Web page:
Police Chief Lori Luhnow said the department already has “let go” of 18 hourly employees to reach some savings.
“The greatest impact of losing those positions will probably be felt at our front counter,” Luhnow said at this week’s police department budget hearing.
Luhnow said the city will have to reduce hours or days of the week that it is open to the public. It also plans to eliminate the SNAP (Student Neighborhood Assistant Program), which uses paid students to respond to noise complaints. Luhnow said police officers will fill those roles.
To make up for the rest of the projected budget losses, Luhnow said she will not hire for an open administrative specialist, two police sergeants, a police lieutenant and three officer positions. Those positions have been open since December 2019, she said.
In addition, the department no longer will run a sobering center downtown. Instead, it will contract with Santa Barbara County at its sobering center, saving about $260,000.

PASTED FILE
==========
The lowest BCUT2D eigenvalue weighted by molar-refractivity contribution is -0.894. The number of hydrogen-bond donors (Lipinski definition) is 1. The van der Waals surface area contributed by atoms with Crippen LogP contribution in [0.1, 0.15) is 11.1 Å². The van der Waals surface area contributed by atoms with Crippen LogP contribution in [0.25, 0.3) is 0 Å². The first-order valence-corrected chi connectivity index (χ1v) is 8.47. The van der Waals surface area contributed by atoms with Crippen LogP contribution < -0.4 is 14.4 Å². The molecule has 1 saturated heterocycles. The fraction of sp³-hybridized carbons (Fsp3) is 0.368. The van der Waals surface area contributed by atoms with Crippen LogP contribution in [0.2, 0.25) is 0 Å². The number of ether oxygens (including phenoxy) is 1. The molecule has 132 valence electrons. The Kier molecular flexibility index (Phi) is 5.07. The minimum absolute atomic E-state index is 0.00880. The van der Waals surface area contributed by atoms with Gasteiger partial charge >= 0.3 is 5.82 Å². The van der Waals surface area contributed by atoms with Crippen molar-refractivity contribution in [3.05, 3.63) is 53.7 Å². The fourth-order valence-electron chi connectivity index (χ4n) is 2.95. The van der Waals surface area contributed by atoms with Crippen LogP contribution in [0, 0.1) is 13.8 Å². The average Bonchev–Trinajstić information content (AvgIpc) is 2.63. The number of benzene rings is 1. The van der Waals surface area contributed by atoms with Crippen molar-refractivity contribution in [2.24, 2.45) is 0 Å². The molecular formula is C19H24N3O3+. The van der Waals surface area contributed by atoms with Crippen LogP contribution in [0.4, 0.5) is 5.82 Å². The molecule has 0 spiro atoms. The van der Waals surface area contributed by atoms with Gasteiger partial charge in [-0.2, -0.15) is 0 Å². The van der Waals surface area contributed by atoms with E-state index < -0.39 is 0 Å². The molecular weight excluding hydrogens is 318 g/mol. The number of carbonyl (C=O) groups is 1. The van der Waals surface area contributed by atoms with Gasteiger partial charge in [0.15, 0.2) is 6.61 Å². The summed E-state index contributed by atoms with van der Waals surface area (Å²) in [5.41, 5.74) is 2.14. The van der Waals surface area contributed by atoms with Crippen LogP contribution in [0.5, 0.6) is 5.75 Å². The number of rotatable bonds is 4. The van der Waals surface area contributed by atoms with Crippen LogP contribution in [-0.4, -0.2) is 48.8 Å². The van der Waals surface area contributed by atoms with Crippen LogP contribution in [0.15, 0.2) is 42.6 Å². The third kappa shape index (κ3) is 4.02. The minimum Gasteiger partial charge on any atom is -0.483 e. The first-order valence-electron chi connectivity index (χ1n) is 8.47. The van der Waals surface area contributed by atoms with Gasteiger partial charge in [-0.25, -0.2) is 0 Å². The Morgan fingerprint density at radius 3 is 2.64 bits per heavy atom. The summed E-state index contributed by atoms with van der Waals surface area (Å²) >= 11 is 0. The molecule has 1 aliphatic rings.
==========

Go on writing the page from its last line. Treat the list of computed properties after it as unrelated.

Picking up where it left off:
Luhnow said she also expects to save money on staffing for the Fourth of July. The city already canceled its fireworks celebration. The police department plans to save even more with the annual Fiesta celebration turning virtual, without a parade or any of the additional large gatherings.
“If the COVID pandemic continues to reduce large-scale events, we’re able to potentially find additional, approximately $344,000 in savings,” Luhnow said.
The police department has about a $47 million budget and took a hit this fiscal year from a loss of revenue from parking citations, fines, permits and licenses, half-cent sales tax, and other fees.
It has about 211 employees and 141 sworn officers. About 88 percent of the department’s budget is made of personnel — salaries and benefits.
City Councilwoman Meagan Harmon said she was impressed with the amount work carried out by the police department.
“We’re so grateful for what you and all your officers do,” Harmon said.